From there, we get the numerous nuances of the word in contemporary usage, each instance drawing on a different aspect of the meaning. We have “test-tube”, perhaps most closely-linked to the original; we have “test-drive”, certainly not a test in the earliest sense -how would one drive an earthen pot?- but a test in the more abstract sense; and we have “test-tube baby”, signifying the triumph of science over sterility, and interestingly enough, first appearing in 1935, while “test-drive” did not appear until 1954.

One might be tempted to link that first sense to “testify”, and it is easy to see a connection- both senses are linked with the verity of the object in question, be it metal or man. Both senses originate from the late 14th century, but come from different Latin roots. “Testify”, in the sense of “to serve as evidence of”, ultimately originates from the Latin “testificari”, to bear witness. The Latin word itself originates from “testis”, witness, and the root of “facere”, to make; in essence, to make witness.

Allow me a diversion here. The word “facere” is present in more English words than we would think at first sight. As with “testify”, most words ending in “-fy” with a creative (and not Creationist nor even Creative, for those are completely different meanings) aspect ultimately originate from “facere”. Similarly, any word with “-fication”, “-factor”, “-facient” &c. (another Latin loanword!) would have originated from the Latin. Many quotable phrases contain the word, or one of its many, many variations (Latin is notorious for having too many declensions). Perhaps one day, we will look back on this century and utter the words of Tacitus: “Ubi solitudinem faciunt, pacem appellant”, or: “Where they create a desert, they call it peace”. Perhaps, when this Universe finally ends, some super-Universal (“super-” in the sense of above and beyond) entity will find it ironic to utter: “Fiat lux”, or: “Let there be light”.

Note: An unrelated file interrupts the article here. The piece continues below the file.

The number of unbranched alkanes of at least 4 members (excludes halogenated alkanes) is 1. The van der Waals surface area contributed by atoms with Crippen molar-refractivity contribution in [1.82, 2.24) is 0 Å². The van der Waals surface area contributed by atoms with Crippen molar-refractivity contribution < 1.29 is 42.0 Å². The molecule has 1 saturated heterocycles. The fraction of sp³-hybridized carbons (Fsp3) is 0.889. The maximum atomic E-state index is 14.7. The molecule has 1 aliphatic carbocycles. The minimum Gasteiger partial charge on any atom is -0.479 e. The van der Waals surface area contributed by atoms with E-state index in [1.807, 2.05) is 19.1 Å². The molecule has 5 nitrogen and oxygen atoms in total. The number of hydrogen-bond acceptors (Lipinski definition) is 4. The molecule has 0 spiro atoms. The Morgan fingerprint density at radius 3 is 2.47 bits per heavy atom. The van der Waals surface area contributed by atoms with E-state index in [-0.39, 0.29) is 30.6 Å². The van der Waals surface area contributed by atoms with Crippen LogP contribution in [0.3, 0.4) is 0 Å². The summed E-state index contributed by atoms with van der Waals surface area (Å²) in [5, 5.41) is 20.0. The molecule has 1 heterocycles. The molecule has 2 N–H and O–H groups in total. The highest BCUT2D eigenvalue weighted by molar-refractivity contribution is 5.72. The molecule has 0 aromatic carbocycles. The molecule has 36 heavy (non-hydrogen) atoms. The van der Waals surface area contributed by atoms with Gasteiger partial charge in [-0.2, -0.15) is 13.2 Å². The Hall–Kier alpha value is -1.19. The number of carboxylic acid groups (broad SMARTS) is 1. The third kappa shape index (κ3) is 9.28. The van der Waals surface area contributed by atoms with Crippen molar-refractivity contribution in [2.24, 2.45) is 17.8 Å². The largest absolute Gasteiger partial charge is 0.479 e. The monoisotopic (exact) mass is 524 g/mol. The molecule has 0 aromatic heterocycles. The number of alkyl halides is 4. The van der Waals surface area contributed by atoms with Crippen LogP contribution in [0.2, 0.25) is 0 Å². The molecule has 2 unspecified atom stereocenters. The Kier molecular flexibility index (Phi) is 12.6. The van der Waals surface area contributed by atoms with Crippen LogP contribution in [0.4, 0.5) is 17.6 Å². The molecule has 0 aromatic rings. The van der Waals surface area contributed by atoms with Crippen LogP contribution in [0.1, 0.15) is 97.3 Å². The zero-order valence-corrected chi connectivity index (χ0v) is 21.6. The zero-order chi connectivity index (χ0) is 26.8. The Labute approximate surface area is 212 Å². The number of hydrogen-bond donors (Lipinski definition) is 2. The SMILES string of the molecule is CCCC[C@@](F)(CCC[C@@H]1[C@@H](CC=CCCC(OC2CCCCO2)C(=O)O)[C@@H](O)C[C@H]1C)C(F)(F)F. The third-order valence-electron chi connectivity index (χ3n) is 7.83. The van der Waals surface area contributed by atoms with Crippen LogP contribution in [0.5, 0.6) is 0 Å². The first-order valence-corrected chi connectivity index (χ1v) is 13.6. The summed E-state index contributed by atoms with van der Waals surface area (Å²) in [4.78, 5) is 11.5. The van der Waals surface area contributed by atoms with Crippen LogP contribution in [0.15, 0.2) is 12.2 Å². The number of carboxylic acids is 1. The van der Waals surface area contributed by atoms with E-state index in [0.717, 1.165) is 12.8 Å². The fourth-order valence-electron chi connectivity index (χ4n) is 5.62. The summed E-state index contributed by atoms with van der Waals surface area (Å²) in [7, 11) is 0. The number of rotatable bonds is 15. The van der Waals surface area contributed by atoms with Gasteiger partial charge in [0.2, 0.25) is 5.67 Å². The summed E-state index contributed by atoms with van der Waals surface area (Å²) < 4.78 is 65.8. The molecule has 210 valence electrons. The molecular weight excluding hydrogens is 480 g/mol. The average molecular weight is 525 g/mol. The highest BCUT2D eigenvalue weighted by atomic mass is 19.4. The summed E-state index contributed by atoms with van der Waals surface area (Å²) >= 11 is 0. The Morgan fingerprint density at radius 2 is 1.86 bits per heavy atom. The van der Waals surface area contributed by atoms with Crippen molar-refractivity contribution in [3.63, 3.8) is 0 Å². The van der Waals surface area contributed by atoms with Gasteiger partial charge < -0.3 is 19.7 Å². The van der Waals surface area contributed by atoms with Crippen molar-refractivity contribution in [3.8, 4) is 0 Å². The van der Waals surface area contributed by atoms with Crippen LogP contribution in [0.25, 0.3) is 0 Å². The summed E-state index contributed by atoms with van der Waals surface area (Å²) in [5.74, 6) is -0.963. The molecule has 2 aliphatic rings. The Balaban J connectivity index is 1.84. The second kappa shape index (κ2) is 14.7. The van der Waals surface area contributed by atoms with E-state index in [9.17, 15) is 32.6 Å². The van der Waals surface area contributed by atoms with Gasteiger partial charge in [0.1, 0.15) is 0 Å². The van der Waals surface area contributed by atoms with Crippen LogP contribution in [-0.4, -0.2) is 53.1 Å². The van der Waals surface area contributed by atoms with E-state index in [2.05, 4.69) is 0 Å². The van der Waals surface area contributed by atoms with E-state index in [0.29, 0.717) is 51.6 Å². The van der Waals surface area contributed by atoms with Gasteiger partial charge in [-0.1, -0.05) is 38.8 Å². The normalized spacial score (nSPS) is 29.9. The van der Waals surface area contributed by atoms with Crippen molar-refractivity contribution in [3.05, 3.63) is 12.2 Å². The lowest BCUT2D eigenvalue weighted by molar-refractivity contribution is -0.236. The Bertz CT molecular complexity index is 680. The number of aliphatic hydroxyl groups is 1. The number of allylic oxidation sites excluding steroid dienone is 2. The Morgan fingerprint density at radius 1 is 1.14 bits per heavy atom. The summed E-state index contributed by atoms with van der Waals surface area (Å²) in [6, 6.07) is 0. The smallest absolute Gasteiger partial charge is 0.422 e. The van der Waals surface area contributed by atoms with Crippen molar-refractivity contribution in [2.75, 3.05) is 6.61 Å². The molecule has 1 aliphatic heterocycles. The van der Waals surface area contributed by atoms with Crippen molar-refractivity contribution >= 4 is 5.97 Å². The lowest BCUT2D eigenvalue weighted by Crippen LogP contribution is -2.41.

Enough of the unrelated Latin; there is time enough for it another day. There is now a second sense of “testify” having to do with religion, and “openly profess[ing] one’s faith and devotion”; this sense is attested from the 1520s, which coincides with the Protestant Reformation. Indeed, “protest” itself originates from the same root, “testis”, but with the prefix “pro-” signifying “forth, before”. One of the oldest senses of the word is “to protest one’s innocence”, which is still retained in contemporary usage. The sense of “disapproval” originates much later, from 1751, and “dissent from or rejection of prevailing mores” from 1951, in relation to the U.S. black civil rights movement. Still the oldest sense, however, is that of a “solemn declaration”, in the mid-14th century, which is the sense in which Martin Luther protested, even though the verb in that sense is attested only from the mid-15th century.